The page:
The reader for the audiobook is EXCELLENT and he alone almost makes the book worth my credit. Almost.
The story on the other hand...the first two thirds of the book are well done, but then it just loses its way and never comes to a point. We are left hanging as to the fate of several of the characters and the ending is pointless and stupid. I wish the author would rewrite the last third of the book and actually come up with an ending instead of the total cop out we are asked to accept.
This book starts well and the story, which is told against the backdrop of the Balck Death, is well written. The company of liars are a little too disparate to be beleivable but then again Chaucer wrote a story on the same them with similarly disparate characters.
Howerver, the story is too long and into the second part your interest vanes and into the third part is almost completely lost. Then a little suspense heightens the tempo and now this story becomes a "whodunnit" - a little unexpected, but a nice turn by the author.
At the very end all the loose threads are supposed to be tied togehter and this is where the auhor completely loses it. The "explanations" are not well composed and completely against the logic of the previous story.
Spend your time listening to something else.
This book was a wonderful experience. It never ceased to entertain, educate and please.
I'll give this book very high marks for historical accuracy - down to the cold, wet summer of 1348 and the livestock falling to the pestilence as well as humans. Compare that to Follet's World Without End, where it is always bright and sunny.
The story itself is pretty good - a group of travellers are thrown together and try to outrun the plague, while we learn about their lives and secrets. I suppose you could say the same about your typical zombie movie. It's working here, however. My main criticism would be the "twist" ending (no spoilers), which is wholly unnecessary to wrapping up the story. I suppose it does resolve the question as to why the author chose that particular voice as narrator, but the story would have worked just as well without it.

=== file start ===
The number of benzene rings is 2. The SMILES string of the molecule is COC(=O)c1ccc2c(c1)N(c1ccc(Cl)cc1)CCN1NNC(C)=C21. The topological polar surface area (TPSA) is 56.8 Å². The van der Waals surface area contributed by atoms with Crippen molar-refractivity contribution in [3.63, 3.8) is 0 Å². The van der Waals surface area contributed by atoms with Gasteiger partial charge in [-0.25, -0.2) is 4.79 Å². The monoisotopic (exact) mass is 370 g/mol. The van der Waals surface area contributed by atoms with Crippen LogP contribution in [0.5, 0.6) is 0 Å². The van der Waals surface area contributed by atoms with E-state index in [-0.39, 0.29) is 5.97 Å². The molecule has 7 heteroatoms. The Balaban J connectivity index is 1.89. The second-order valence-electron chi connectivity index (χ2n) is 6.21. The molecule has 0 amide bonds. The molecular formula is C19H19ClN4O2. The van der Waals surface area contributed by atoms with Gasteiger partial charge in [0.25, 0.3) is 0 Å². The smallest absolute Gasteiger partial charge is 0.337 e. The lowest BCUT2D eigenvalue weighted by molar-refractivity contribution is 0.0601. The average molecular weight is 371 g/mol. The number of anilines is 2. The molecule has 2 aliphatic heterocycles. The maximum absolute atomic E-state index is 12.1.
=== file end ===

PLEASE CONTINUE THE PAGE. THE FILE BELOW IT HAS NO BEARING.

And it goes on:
This was a wonderful story with great characters, but there were serveral things that went unanswered that I thought would tie up in the end, but sadly they didn't. When it ended, I was surprised and I thought there was more and I thought that I forgot to download the last part. It ended to abrubly for me. Other than that, it was a good book and a good read.
This is the type of book that is best enjoyed as an audio book. The story consists of a lot of dialogue that is very well read and truly makes the story come alive!
Brilliant!! It reminds me of the Canterbury Tales in that the author uses lets characters tell their own stories as they wonder in and out of the story. I really enjoyed watching Maitland weave her story, just delightful --- great dialog, rounded characters and lots of historical tidbits. And more than a few surprises!
So much superstition wrapped around religion-gone-vicious, so much poverty and illiteracy facing an unseen killer. Maitland does a great job of telling a can't-put-it-down story
David Thorpe delivers an excellent performance as narrator. First rate!